McFarlan v. Dist. Court, 718 P.2d 247, 250 (Colo.1986) (citations omitted). See also Chambers v. Superior Court, 121 Cal.App.3d 893, 175 Cal.Rptr. 575, 578 (1981) (“Once the [attorney-client] relationship is established, the question is whether confidential information was imparted during its existence.”); Martin v. Commonwealth, 361 S.W.2d 654, 656 (Ky.Ct.App.1962) (finding no conflict when no attorney-client relationship existed between prosecutor and defendant, so long as confidential information was not disclosed by the appellant); Crawford v. State, 840 P.2d 627, 637 (Okla.Crim.App.1992) (excluding an attorney from “assist[ing] in the prosecution of a criminal case if, by reason of his professional relations with the accused, he has acquired a knowledge of facts upon which the prosecution is predicated or which are closely interwoven therewith” (quotations and citation omitted)). The McFarlan court considered whether a newly-elected district attorney, who had been a law partner in the firm representing a co-defendant in the same matter, should be disqualified. It held that “an accused seeking to disqualify a prosecutor because of prior representation of a co-defendant ․ must show that ․ the prosecutor ․, by virtue of the prior professional relationship with the co-defendant, received confidential information about the accused which was substantially related to the pending criminal action.” McFarlan, 718 P.2d at 251. The court there held that no presumption of confidential disclosure was required and found no such allegation of confidential disclosure by the petitioner. Id.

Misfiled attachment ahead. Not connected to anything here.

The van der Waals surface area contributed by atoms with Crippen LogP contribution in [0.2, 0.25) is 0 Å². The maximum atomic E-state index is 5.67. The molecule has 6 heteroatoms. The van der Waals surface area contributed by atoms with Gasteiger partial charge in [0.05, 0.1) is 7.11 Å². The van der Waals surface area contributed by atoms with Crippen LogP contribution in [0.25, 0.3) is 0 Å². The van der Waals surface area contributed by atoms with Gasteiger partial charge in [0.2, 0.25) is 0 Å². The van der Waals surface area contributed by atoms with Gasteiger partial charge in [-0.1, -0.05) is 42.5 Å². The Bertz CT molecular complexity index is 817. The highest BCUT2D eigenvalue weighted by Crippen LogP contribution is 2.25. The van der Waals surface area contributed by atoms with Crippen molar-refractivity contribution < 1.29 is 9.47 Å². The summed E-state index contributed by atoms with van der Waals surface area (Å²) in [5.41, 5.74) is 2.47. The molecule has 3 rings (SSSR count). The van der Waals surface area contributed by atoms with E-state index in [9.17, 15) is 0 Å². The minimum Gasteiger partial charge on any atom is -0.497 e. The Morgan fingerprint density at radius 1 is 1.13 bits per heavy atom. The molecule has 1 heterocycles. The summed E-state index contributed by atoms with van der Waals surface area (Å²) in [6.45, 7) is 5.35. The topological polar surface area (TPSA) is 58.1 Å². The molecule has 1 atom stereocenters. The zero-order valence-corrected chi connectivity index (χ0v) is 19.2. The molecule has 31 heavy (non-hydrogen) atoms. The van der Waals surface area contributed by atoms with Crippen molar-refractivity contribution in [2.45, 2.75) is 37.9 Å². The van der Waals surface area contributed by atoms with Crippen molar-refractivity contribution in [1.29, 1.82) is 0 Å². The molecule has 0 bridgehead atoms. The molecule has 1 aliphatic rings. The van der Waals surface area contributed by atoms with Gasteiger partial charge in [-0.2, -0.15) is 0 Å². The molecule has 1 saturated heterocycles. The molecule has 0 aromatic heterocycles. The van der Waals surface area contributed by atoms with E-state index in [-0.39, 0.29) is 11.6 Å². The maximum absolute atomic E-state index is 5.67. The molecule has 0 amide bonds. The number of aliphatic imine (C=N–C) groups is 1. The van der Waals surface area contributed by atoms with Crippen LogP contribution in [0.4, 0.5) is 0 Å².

¶ 13. In Crepeault, we found that the two representations were “substantially related” because the prior case concerned the defendant's parenting abilities and relationship with her children, and the later case involved sexual molestation of one of the children by that same defendant. 167 Vt. at 217-18, 704 A.2d at 784. Because a substantial relationship was found to exist, the court held that presumptive disqualification was required to mitigate even the appearance of any conflict or bias. Id. at 218, 704 A.2d at 784. Thus, the concern for an “appearance of impropriety” arises only once the “substantially related” element is demonstrated. Id. at 217, 704 A.2d at 783 (stating that “[i]n addition to safeguarding client confidentiality, the presumptive disqualification serves to avoid any appearance of impropriety” (quotations and citation omitted)). Here, though, there is no similar underlying relationship between the 1995 criminal case against the co-defendant and the current criminal case facing defendant.